Very Flexible Fuel: 1986 Chevrolet M1009 CUCV – SOLD?

Jun 2020 | Classifinds, Truckin Tuesday

August 16 – Update – The Craigslist ad used for this post expired, so with no replacement found, we’re calling this one “Sold!”

During these trying times, it’s easy to understand why some people might want a vehicle they can trust to have the flexibility to run on multiple fuels while supplies are limited.  That’s one of the reasons we love coming across Militarized Chevrolet Blazers such as this 1986 M1009 CUCV listed on Craigslist in Mertztown, Pennsylvania where the private seller is currently asking $7,500.  Based on the civilian version estimates listed on the Hagerty Insurance Online Valuation Tool, the seller has his Army version listed for $1,300 less than the #4 “Fair” value for a civilian version of a K10 Silverado Blazer diesel from the same year.  If you are serious about buying this M1009, you can start the conversation by calling the private seller listed in their ad.

A detailed description of what this militarized Blazer comes equipped with is in order.  1984 was the first year GM provided the U.S. military with Commercial Utility Cargo Vehicles, or “CUCV” in military-speak.  Replacing the M880/M890 series produced by Chrysler, the CUCV represented General Motors’ first major light-truck military vehicle production since World War II.  GM assembled CUCVs existing heavy-duty light commercial truck parts. GM offered four versions of CUCVs:  the M1008 basic cargo truck, the M1010 ambulance, the M1031 chassis cab, and the M1009 Chevrolet Blazer uprated to 3/4 Ton capacity featured here.  All CUCVs featured GM’s 6.2L J-series Detroit Diesel with no emissions equipment rated at 155 horsepower and 240 foot-pounds of torque that were connected to a GM TurboHydramatic 400 automatic transmission. Power is sent to the four wheels via a GM chain-driven NP208 transfer case and 10-bolt axles both front and rear featuring 3.08:1 gears. Interestingly, the rear axle came equipped with an Eaton Automatic Differential Lock.  Being a military vehicle, the CUCVs used a hybrid 12/24 volt electrical system: 24-volts under the hood, 24-volt starter, complete with dual 100 amp alternators, the mandatory NATO slave receptacle for jump-starting any NATO vehicle, and hookups for military radios.  The rest of the truck was 12-volt. Additionally, as the current caretaker states, these diesel engines are capable of running on a variety of fuels, depending on what’s readily available. Also noteworthy is that these vehicles are speed governed to only 55 miles per hour, so you’ll need to confirm with the seller whether removing that system was part of the de-militarization of this CUCV.  Good luck with the purchase!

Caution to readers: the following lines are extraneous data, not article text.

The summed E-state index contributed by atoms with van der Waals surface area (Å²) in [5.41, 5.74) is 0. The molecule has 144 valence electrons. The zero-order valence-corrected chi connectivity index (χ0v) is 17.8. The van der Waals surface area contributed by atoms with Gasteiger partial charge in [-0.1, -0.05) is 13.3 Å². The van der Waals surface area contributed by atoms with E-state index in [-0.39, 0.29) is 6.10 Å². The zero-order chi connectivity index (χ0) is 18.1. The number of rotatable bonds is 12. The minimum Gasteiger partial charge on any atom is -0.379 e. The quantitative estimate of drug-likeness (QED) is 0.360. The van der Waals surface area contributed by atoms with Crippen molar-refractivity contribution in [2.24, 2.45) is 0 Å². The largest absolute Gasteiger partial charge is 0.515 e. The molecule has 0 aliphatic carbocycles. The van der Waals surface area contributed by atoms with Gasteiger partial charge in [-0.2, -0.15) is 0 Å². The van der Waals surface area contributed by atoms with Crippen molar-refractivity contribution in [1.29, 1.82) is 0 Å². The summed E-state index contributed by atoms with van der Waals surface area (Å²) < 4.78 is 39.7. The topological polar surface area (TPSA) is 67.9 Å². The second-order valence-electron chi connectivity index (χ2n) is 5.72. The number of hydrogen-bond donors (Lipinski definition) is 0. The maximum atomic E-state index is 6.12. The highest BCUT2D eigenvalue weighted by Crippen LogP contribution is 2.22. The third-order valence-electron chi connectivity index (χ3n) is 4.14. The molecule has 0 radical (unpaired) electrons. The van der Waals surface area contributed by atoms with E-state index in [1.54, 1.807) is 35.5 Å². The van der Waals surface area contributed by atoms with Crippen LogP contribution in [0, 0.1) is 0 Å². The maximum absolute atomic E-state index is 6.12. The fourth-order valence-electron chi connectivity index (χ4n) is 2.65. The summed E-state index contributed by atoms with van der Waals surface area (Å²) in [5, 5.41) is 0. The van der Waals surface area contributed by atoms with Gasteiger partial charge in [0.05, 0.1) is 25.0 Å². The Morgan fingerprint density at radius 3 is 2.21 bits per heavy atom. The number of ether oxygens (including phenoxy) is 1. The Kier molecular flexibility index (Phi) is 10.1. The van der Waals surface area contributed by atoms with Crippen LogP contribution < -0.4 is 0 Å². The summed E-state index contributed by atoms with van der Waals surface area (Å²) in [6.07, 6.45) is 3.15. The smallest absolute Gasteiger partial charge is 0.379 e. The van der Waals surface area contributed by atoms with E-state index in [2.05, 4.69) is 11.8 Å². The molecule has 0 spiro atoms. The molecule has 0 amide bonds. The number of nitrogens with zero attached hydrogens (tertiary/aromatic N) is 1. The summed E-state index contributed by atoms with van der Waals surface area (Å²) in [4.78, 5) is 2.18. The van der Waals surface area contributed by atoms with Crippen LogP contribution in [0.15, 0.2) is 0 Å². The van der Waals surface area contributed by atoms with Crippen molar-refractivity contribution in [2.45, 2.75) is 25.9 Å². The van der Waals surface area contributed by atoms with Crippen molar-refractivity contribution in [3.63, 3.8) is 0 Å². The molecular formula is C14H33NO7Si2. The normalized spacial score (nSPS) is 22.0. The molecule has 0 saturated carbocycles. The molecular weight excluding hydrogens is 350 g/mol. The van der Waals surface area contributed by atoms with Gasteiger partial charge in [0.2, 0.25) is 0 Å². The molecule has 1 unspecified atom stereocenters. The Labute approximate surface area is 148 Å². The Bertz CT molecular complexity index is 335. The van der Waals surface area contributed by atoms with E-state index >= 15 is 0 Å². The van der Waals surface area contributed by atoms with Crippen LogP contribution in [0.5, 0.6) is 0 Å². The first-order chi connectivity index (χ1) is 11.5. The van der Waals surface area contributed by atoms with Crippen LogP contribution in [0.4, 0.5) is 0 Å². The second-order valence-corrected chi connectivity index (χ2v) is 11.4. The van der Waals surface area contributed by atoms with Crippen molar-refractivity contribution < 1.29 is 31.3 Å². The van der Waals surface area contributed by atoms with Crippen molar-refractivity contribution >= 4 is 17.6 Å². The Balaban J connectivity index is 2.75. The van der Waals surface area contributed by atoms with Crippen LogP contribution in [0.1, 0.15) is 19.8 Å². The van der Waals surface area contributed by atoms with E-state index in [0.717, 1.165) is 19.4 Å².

Here’s the seller’s description:

“For Sale: 1986 Chevrolet M1009 military K5 Blazer. 6.2 Detroit diesel, TH400 auto trans.,NP208 transfer case with lockout hubs and 10 bolt axles. Inside floors bed lined. New 33” tires, all new steering linkage and ball joints. New headliner with the radio mounted and speakers. Great Bug Out vehicle! Can run on D1, D2, D5 Diesel. In an emergency, can run on Kerosene, Heating Oil, Jet Fuel. Asking $7500.00 Please call show contact info

Do you have a M1009/CUCV story you’d like to share?  Comment below and let us know!

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